I talk to John Lennon

I don’t remember much about applying to colleges, but I do know that this is how I began my college essay. At 17 years old the Beatles were everything to me and there were two photos of Lennon in particular that I used as my point of inspiration. One was on a poster of the Beatles circa 1965, the one with umbrellas if I remember correctly. The other was the album cover to the John Lennon Collection, or more precisely, the CD cover.

What did I talk about? Anything and everything that was on my mind. And mostly I didn’t speak out loud, but internally so that my thoughts had a direction. Instead of just ruminating to myself, I would pretend that he could hear me even if he couldn’t reply. These one-sided conversations surely helped me get through freshman year of college, at least the fall semester when everything was new and bewildering.


I wrote the above yesterday, and then last night I stumbled across the late 1990s TV show Felicity on Hulu. I watched the first two episodes, and if you’re familiar with the show, then you’ll remember that a college application essay is one of the plot points. Maybe it’s a coincidence that I would choose to watch this, or it’s because I was looking for something nostalgic and all the movies I wanted to watch were on other fee-based platforms. Regardless, the show got me thinking about how I decided which college to go to.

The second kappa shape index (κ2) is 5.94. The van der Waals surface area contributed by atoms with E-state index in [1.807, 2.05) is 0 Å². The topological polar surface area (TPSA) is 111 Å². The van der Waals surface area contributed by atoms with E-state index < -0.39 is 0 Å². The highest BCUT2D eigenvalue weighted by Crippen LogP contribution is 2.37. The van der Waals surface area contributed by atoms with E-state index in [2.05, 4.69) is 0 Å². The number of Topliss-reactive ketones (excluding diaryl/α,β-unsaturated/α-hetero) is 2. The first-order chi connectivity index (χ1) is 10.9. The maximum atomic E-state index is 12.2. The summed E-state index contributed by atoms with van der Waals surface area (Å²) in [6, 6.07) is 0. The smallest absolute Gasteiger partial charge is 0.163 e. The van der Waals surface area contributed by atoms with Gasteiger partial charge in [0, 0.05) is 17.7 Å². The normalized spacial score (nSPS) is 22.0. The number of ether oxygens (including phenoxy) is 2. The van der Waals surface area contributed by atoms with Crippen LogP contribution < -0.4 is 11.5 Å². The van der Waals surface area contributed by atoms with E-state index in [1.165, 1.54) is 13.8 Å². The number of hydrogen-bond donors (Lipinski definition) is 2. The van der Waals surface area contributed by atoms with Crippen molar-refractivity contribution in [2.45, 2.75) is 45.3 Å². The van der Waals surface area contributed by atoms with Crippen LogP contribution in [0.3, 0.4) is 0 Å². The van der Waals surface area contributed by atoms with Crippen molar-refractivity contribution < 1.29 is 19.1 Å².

My two options were Franklin & Marshall, where my dad works, and Moravian College, which both my parents attended. I applied to and was accepted by a third school, Goucher College, but their financial aid package wasn’t as good as the other schools. Felicity makes a very abrupt decision based on a boy she likes, and while my decision wasn’t nearly as abrupt, I remember choosing F&M at least in part because of a local band and I wanted to stick around to be able to see them perform. That band didn’t last past freshman year, or if they did, I lost interest and/or naturally found my place at school.

With rock and roll acting as a near constant guide in my life’s journey, I rarely wonder what would have happened had I chosen differently. So many of the decisions I’ve made are based on seemingly trivial references (song lyrics in particular), but in hindsight they exist to create a larger framework. Bands that break up serve as the starting point for the next one, jobs begin and end, but there’s always a thread that connects these things. What you use to make decisions doesn’t matter so much as making the decision. As my other favorite Beatle says, “if you don’t know where you’re going, any road will take you there.”


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